I have had several conversations over the past few weeks with business owners whom don’t believe that they need a website. I am totally blown away by this! There are several common threads amongst these business owners. Some of them don’t think their customers are online. Others think it takes too much time. Still others simply do not make it a priority in their budget.

The average reader would challenge me at this point and say “Yea…but you make websites as part of your business; so of course you are pro websites”. I think one of the important considerations for this is to quickly look at the wild success of Michael Hyatt’s book Platform: Get Noticed in a Noisy World in the last few months. Hyatt discusses how the center of your online presence starts with your brand’s website. He calls it your “Homebase”.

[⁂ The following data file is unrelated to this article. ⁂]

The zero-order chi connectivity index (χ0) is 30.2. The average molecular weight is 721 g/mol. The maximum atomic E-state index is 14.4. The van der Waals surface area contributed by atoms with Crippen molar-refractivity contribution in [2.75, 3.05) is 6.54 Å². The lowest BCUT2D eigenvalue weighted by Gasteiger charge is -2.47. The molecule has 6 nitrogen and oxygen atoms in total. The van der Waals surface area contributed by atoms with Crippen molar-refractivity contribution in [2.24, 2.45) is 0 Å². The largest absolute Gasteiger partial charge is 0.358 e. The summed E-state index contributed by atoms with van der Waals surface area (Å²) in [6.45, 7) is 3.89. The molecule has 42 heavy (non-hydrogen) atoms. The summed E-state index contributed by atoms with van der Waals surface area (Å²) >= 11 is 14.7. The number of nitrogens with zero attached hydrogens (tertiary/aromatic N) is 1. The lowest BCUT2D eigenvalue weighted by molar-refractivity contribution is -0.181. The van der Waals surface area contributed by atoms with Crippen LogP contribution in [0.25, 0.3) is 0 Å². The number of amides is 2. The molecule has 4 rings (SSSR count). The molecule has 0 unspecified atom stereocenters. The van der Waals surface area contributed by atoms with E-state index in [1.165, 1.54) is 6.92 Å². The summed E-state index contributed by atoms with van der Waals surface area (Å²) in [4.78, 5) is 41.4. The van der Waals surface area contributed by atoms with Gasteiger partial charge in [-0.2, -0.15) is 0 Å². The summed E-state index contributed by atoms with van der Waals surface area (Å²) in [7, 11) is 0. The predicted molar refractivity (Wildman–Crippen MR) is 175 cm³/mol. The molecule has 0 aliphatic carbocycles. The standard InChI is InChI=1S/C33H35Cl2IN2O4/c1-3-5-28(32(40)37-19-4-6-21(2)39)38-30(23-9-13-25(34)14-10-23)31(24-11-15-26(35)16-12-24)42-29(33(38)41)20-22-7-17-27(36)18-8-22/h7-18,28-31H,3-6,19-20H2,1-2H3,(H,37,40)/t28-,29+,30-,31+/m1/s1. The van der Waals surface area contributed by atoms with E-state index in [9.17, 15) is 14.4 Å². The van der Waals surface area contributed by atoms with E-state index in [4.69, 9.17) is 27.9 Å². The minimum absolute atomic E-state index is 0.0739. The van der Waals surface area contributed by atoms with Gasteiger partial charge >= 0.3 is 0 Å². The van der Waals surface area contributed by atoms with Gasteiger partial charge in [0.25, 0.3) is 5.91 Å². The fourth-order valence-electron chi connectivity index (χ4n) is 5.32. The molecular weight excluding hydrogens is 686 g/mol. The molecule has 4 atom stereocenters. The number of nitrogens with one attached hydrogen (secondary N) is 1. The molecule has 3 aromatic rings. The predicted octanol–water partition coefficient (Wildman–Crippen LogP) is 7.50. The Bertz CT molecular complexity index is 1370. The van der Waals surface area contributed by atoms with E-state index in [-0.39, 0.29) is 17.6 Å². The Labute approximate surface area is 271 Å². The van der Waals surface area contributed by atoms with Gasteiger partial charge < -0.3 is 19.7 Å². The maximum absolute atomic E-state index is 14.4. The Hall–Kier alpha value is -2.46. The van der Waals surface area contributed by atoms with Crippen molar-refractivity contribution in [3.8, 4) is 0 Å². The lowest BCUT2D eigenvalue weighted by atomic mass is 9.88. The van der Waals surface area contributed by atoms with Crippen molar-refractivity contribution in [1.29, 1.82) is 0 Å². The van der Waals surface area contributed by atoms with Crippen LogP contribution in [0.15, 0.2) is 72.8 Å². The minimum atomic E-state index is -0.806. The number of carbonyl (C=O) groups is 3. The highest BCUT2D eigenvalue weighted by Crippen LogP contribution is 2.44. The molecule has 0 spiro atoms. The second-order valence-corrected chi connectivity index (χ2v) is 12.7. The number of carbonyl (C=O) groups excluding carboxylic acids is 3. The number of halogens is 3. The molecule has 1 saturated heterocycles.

Verify…NOPE! Unsubscribe…YEAPP!

My business buddy Michael Thomas of MikefromMain.com points out that we are all on a plethora of email lists.

How many lists are you on? No clue? Me neither. A lot of the time we sign up to email lists and then immediately our inboxs get filled with affiliate offers and crap. If you’re anything like me you quickly unsubscribe and get that junk out of your inbox. I like my list to be different. How so?

I try to treat every single person on my list as an individual and not just a number. If someone sends me an email I respond. Sure, it may not be a long response, but I acknowledge their question and try to point them in the right direction.

Why do I need a website?

Websites build relationships!

MikefromMaine recommends responding to every comment your website receives. As your audience grows, and as your business grows this may become increasingly difficult. You may need to take a cue from Hyatt’s website and develop community leaders that assist with this responsibility.

But in oder to get to that level of relationship, you have to do something first.